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One Of Many: Remembering A Fallen Son On Memorial Day

A roadside bomb killed Lance Cpl. James Boelk, 24, while he was on foot patrol in Afghanistan, Oct. 15, 2010. The Darkhorse infantry rifleman was on his first combat deployment.
Courtesy of the Boelk family
A roadside bomb killed Lance Cpl. James Boelk, 24, while he was on foot patrol in Afghanistan, Oct. 15, 2010. The Darkhorse infantry rifleman was on his first combat deployment.

Sometime on Monday, Dave and Cilicia Boelk will visit the grave of their son James, not far from their home in Manassas, Va. It's Memorial Day.

Lance Cpl. James Boelk was a Marine killed in Afghanistan in the fall of 2010. Dave Boelk admits that Memorial Day was never all that special. Like most Americans it just signaled the beginning of summer, a day of picnics and car sales.

"It really didn't mean a whole lot to me either until our son was killed, so I can't slight people for going off and having a good time," Boelk says.

The day their son was killed, Dave Boelk was at his job outside Washington, D.C. He works for the Navy and was able to check the classified reports from Afghanistan. He told NPR in 2011 that one report caught his eye.

"It was just talking about an IED explosion and how many people were injured; there was one KIA," he said. "I remember making the comment to some of my colleagues, 'like, wow, [that's] my son's unit, somebody died, that really hits close to home."

Boelk went about his day. Five hours went by. He then got a call from his daughter who said that there were two Marines at their house, and he immediately knew.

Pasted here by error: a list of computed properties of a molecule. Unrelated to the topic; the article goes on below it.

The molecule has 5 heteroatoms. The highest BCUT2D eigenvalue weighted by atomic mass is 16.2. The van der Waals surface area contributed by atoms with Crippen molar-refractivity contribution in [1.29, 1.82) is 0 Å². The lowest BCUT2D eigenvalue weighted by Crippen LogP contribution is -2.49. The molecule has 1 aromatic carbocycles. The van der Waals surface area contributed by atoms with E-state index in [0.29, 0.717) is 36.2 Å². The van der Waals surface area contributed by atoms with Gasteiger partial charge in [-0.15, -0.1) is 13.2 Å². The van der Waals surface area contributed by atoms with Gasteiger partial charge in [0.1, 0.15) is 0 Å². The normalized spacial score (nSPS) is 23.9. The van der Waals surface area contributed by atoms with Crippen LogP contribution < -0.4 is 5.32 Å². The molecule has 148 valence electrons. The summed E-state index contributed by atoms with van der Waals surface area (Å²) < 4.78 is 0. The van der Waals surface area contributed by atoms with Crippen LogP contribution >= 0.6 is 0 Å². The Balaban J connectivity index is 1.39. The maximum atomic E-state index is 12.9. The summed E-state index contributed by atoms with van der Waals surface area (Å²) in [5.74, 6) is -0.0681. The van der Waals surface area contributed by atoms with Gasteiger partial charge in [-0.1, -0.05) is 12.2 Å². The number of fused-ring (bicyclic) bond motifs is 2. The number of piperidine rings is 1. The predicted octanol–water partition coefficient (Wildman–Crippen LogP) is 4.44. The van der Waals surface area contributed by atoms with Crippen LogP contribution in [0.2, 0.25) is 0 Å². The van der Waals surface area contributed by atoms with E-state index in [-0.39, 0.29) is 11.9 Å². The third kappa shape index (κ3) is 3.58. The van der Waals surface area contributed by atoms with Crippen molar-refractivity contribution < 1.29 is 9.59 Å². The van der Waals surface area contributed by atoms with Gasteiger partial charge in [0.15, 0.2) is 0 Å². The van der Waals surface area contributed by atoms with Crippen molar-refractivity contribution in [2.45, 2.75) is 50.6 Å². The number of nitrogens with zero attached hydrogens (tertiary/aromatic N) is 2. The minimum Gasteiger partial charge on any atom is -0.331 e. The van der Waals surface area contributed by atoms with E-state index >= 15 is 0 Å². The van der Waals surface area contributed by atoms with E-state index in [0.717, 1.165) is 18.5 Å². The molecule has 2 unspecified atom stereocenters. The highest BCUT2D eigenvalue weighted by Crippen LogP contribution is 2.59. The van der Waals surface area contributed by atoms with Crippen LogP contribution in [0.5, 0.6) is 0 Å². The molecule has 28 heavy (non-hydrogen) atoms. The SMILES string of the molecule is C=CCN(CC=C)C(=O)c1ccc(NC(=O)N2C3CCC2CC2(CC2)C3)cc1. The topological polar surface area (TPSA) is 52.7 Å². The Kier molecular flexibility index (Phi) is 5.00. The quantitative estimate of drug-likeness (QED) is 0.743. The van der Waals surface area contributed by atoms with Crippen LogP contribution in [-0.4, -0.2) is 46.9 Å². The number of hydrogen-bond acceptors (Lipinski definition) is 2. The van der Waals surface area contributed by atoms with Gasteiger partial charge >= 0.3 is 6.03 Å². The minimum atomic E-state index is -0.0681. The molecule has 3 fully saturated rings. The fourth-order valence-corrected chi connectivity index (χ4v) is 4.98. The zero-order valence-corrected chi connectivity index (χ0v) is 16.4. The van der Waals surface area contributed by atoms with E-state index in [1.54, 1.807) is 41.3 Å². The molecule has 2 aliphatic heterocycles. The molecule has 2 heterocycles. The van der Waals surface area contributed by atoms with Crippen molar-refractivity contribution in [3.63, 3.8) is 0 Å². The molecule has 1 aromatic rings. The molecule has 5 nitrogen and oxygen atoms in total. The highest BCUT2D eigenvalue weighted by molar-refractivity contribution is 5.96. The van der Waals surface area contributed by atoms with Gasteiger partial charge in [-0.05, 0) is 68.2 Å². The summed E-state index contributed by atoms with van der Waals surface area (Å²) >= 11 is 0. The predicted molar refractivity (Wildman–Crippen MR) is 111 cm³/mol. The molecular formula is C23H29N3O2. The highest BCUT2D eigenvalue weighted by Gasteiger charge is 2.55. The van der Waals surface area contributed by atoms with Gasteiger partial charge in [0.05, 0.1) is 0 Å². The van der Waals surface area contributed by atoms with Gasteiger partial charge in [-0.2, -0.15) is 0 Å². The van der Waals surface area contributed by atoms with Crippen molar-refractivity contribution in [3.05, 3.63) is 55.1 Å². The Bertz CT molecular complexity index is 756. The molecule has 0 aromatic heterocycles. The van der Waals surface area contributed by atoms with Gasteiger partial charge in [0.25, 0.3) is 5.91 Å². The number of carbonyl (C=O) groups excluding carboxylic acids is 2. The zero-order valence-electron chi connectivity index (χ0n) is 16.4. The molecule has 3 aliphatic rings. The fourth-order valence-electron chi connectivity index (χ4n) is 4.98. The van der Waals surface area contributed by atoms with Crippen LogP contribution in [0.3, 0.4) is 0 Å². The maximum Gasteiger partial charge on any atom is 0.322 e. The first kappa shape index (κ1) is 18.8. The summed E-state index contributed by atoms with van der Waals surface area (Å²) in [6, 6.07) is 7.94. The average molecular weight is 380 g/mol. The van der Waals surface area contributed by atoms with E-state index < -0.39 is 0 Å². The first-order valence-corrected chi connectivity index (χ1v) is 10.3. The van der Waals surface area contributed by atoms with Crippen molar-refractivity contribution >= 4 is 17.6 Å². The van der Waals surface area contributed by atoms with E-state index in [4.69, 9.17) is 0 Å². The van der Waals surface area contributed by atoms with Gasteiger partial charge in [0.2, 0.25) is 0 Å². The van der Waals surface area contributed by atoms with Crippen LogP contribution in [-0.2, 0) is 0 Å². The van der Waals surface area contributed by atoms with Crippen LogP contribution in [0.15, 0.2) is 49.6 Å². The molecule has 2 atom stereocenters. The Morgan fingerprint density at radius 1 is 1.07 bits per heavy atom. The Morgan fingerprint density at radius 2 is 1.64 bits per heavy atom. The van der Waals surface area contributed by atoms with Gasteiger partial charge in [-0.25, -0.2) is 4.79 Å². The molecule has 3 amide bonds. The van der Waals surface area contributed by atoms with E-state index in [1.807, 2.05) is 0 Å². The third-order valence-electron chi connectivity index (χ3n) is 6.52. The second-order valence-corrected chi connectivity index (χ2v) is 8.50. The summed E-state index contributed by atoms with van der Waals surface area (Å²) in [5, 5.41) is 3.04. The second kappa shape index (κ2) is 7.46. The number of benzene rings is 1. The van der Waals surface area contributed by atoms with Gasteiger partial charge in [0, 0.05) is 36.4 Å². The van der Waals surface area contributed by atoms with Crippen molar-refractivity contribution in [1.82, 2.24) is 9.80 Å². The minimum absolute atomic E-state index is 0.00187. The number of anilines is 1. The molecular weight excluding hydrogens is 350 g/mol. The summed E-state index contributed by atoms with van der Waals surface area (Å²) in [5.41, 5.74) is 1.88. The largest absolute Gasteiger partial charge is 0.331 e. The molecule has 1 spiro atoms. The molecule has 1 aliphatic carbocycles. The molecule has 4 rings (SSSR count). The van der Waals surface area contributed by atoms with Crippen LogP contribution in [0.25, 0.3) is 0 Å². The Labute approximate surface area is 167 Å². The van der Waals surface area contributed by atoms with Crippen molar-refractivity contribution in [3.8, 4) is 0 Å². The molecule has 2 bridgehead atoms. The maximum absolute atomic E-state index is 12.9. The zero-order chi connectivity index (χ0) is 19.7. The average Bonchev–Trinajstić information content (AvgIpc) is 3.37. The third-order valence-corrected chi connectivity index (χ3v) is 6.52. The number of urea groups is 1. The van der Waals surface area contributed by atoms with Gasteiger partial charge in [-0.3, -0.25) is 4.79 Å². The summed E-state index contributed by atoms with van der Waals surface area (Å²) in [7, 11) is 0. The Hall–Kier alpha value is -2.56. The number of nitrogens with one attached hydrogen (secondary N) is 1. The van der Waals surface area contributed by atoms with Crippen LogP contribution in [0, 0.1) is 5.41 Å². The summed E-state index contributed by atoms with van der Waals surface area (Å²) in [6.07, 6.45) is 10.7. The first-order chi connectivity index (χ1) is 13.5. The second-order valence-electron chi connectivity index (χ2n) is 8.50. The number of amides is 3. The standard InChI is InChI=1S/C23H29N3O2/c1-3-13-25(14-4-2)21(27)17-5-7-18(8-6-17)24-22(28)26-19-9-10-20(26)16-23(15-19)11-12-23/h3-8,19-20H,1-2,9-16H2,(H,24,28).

"I just shut off my computers and picked up my bags, and told them I had to go home," Boelk says.

James was the Boelks' oldest son; one of seven kids. He was just 24 years old. At 6 feet 5 inches tall and 250 pounds, the Marines called him Baloo, after the hulking and gentle bear from The Jungle Book. One of the many snapshots on the wall shows him with his brother making a face.

"James was a practical joker. He loved to make the girls scream," says Cilicia Boelk.

Today, there are signs of him everywhere. A blanket sits folded neatly on the couch with his name and the words: "Safe in the Arms of the Savior." The dates of his birth and death are etched in a polished granite stone that leans against a tree in the yard. Not far away is a flag with a single gold star, the symbol of a family's combat loss.

Sitting at their dining room table, Cilicia remembers one of the first Memorial Days without James. Dave stayed home; she went to Hawaii with some of their daughters.

"In Hawaii, they have a big memorial thing. Everybody goes to the beach, writes letters and sends them off in the dusk on a little boat," she says. "The girls and I wrote a note and put it on a boat with a candle, just as the sun was coming down so the candle lit up the ocean."

Then there was the Memorial Day they went to the Marine base at Quantico, not far from their house. A guest speaker that day just didn't seem to strike the right tone.

"She got up and said, 'Happy Memorial Day everybody!' So obviously she doesn't really know why she's here," Dave Boelk says. "That'd be fine on Veterans Day."

So on this Memorial Day, they've decided to just gather the family together for a barbecue. They'll bring out the board games and cards; that's how James liked to unwind when he came home to visit.

Then they'll cook his favorite meal: beef tri-tip with chocolate pie for dessert. And they'll just talk and remember.

"We don't sit around and mope. We believe James is in heaven. As I put it, part of our heart's in heaven," Cilicia says. "He's with us daily. He's remembered daily."

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Tom Bowman is a NPR National Desk reporter covering the Pentagon.